The story was first written down by archbishop Karekin in 1873. Other versions of the epic were also written down and during the Soviet Era all of them were collated into a unified version.
Religious (Spiritual) literature
Armenian religious literature is indeed very extensive. In the 8th century some works of several Fathers appeared, written by the bishop of Syunik, Stephan.
Two centuries later “History of Armenia” by the Catholicos John V – the Historian, came forth. An important role in Armenian religious literature played Gregory of Narek (in Armenian-Grigor Narekatsi), the son of archbishop Khosrov.
He is the author of the “Book of prayers” also known as “Book of Lamentations”, which is recognized as a real gem of Christian literature.
The formation of modern Armenian literature coincided with 2 major historical events: end of the World War I and reestablishment of Armenia’s independence.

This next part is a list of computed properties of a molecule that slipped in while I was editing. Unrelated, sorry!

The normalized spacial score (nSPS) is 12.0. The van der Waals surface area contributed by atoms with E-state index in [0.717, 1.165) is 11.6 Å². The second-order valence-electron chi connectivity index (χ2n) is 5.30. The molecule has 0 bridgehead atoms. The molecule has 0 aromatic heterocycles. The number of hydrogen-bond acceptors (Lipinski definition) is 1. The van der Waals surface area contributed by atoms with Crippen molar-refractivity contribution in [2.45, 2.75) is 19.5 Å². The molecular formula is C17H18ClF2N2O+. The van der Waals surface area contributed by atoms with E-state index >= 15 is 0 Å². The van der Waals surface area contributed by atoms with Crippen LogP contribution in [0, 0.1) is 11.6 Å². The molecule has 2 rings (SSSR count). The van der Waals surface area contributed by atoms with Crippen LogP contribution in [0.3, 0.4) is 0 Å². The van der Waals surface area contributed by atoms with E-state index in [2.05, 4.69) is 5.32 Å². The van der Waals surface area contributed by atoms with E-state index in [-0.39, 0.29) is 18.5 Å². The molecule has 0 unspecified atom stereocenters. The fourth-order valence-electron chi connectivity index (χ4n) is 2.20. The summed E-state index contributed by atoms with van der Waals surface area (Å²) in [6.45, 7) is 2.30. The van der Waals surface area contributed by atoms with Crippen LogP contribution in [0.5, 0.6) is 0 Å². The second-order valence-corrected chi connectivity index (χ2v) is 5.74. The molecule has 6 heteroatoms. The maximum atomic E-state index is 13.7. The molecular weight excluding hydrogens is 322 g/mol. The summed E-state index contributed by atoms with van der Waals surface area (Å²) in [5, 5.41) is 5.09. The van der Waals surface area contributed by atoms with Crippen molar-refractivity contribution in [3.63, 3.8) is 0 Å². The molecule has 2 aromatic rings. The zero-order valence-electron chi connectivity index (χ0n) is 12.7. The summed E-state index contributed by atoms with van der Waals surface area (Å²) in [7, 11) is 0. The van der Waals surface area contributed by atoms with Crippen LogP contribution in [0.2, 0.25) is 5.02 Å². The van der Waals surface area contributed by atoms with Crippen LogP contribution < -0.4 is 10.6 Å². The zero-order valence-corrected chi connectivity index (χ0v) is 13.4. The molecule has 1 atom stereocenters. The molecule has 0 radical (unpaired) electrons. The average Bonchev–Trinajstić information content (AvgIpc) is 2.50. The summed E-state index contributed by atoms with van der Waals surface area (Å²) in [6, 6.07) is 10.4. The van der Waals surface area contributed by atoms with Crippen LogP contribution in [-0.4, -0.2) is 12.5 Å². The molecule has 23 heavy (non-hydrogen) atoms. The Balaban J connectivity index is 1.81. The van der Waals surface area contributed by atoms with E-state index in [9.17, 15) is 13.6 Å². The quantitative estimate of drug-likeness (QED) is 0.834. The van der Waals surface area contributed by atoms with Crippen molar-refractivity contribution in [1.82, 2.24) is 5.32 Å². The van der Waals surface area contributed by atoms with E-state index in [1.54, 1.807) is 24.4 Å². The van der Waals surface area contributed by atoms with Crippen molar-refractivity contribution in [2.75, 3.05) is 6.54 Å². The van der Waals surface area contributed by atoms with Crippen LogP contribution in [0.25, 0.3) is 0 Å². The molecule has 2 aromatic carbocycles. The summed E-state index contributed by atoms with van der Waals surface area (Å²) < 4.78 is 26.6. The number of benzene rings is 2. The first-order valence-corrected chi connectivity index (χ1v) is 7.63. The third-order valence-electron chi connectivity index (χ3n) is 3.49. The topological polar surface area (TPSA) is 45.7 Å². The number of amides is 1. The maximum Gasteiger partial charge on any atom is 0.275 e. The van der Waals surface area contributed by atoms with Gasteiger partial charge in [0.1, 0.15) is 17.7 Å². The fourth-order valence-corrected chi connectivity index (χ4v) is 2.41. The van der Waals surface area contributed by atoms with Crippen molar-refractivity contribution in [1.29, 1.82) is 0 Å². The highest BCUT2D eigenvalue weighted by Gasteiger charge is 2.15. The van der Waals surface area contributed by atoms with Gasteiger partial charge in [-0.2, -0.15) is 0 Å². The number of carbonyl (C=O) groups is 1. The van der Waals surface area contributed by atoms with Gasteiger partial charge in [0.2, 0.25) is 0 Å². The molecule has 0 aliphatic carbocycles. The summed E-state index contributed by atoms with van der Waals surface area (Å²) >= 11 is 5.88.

During this period (1918) western literature transmitted to Diaspora literature. The development of modern Armenian Literature was directly connected to the Armenian first and second Republics.
The most famous writers of this period are:
- Grigor Zohrap
- Daniel Varuzhan
- Yeghishe Charents
- Avetik Isahakyan
- Aksel Bakunts
- Vahan Totovents
- Hovhannes Shiraz
- Silva Kaputikyan
During every period of development, Armenian literature stood out with its talented and brilliant writers.
Armenian Writing: Who are the Most Famous Authors?
The Doctor of the Church
Armenia’s first great poet was and will always be Gregory of Narek (Grigor Narekatsi). He was an Armenian poet, monk, theologian and has been canonized by the Armenian Apostolic Church.
Grigor Narekatsi is famous for his “Book of Prayers” or “Book of Lamentations”. His purpose was to create a book, an “encyclopedia of prayer for all nations”, which would serve as a guide to the spiritual world, regardless nationality and religion.